Hemodialysis History

Definition of Hemodialysis

Hemodialysis is defined as the means for artificially removing waste matter such as creatinine, excess water and urea from the blood. This is usually carried out in the case of kidney failure, as in normal conditions, this function is performed by the kidneys. Hemodialysis is one of the three therapies for renal replacement. The other two are peritoneal dialysis and kidney transplant.

Principle of Hemodialysis

Like the kidney, the equipment used in hemodialysis is also a sort of sophisticated filter. The main function of hemodialysis as mentioned above is to filter the blood. This is done through a membrane called the dialyzer. It is nothing but an artificial kidney. Hemodialysis involves removing the blood from the body, filtering it and returning it back into the body after purification.

History of Hemodialysis

Several people have contributed to the development of hemodialysis.  A brief history of the evolution of Hemodialysis is given below:
 

  • The pioneer was Thomas Graham who demonstrated how solute passes through a semi-permeable membrane.

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  • Based on the above principle, Abel Rountree and Turner developed the first artificial kidney, in 1913.

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  • In 1924, for the first time, hemodialysis was performed on a human being by Hass. This was later developed into a clinically operational apparatus in 1945 by Kloff. He successfully treated several patients and after World War II, Kloff donated the 5 dialyzers to big hospitals all over the world with blueprints. This led to the development of the next generation of dialyzers and ultimately the stainless steel Kloff-Bringham dialysis machine.

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  • By 1950, hemodialysis was performed regularly all over the world. But it was not taken seriously due to disbelief in the fact that hemodialysis could be performed repeatedly on a person, and the side effects were also quite adverse. It was not considered as a viable solution to treatment of stage 5 kidney disease.

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  • Dr Nilis Alwall developed an improved version of the Kloff dialyzer which was used up to 1960 to treat 1500 patients. The contribution by Dr Alwall was however, the glass shunt.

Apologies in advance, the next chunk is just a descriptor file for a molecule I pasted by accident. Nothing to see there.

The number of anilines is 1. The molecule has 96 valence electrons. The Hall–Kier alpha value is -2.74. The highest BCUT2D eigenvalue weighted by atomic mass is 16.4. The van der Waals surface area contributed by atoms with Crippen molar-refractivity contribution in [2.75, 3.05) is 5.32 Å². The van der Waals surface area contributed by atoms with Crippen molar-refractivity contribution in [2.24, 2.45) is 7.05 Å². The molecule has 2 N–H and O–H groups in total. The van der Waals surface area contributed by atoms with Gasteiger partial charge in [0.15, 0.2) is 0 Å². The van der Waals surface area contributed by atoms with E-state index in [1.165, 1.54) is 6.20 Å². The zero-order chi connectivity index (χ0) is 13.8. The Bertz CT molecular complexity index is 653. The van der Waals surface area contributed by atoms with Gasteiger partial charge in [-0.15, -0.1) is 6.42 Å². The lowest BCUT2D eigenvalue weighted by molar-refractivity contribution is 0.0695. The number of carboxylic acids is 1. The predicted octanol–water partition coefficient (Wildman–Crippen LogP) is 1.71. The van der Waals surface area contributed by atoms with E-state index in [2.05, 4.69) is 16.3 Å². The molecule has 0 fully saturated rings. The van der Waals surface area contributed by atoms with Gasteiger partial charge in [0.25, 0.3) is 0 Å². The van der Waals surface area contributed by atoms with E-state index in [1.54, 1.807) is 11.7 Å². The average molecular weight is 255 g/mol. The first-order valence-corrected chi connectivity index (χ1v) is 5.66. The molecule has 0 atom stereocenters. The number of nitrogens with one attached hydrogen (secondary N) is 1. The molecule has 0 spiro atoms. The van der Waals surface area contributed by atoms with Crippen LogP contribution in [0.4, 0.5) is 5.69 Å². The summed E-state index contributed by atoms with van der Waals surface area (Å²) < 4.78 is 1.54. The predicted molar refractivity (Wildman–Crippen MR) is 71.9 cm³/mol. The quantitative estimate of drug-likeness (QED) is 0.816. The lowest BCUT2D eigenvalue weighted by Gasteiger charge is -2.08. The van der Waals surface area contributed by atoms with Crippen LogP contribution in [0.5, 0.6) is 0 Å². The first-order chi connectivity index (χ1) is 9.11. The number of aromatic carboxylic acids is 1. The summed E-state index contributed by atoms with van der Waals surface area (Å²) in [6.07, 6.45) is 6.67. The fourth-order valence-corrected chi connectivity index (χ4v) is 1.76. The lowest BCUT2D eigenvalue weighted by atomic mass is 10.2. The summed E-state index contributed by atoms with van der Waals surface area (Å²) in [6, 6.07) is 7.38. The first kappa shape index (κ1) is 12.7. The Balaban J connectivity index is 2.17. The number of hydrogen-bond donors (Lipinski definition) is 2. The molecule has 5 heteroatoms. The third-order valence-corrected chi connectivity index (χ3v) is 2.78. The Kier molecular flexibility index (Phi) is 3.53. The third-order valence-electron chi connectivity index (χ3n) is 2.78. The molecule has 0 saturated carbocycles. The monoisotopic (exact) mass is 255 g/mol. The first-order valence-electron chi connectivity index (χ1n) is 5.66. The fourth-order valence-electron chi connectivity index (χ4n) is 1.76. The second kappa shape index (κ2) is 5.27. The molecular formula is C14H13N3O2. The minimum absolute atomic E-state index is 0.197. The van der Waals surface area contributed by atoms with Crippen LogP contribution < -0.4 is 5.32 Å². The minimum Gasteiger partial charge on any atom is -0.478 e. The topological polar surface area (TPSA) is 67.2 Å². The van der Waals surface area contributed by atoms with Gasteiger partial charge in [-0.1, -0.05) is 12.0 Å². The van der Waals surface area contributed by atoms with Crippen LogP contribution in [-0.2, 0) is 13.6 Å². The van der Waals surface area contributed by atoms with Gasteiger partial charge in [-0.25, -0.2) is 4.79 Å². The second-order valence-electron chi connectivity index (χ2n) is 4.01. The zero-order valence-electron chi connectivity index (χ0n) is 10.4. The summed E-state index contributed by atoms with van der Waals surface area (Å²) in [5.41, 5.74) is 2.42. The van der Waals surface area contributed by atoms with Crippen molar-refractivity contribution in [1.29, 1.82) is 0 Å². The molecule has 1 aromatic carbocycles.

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  • Dr Belding H Scribner and Dr Wayne Quinton modified the Dr Alwall’s glass shunts into Teflon ones. They also brought in the use of shunts made out of Silicone Elastomer tubing.

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  • Dr Scribner started the world’s first outpatient hemodialysis center in 1962. Since then there has been a vast development of hemodialysis facilities. Today they are available all over the world.

Purpose of Hemodialysis

The chief purpose of hemodialysis is to provide a sufficiently safe and effective treatment to purify the blood in the event of partial or complete kidney failure. Hemodialysis is a process which is important to the continuous seeking of the indexes which are responsible for the controlling of the build up of waste products in the blood.

In actual fact there are several mathematical formulae which are used to calculate the ratios of these impurities. But it is enough here to understand the basic principle of hemodialysis as described above. These calculations are beyond the scope of this brief thesis, but it is sufficient to understand that the doctors and technicians use these equations to make the process of hemodialysis more effective.

Types of Hemodialysis

There are three types of hemodialysis, conventional, daily and nocturnal.     The type of hemodialysis to be used is decided between the patient and the doctor.

Conventional Hemodialysis

This is usually carried out thrice a week for sessions lasting 3 to 4 hours. In this process, blood is drawn from the patient at the rate of 3 to 400 cc per minute. The tube is then linked to a needle which feeds the dialysis machine. The filtered blood is later introduced back into the bloodstream.

Daily Hemodialysis

This hemodialysis is done at home by the patients themselves. This method is less traumatic, but does however require more vigilant monitoring. If catheters are used then it is simple, but it gets troublesome in the case of fistulas and grafts.

Nocturnal Hemodialysis

This kind of hemodialysis is more or less the same as the first category, i.e. conventional hemodialysis, the main difference being that it is done during the night while the patient sleeps.

Conclusion

This brief study of hemodialysis should bring one up to date with what it actually means and what to expect in case of undergoing such a treatment. There is also a clear understanding as to how hemodialysis has developed over the years.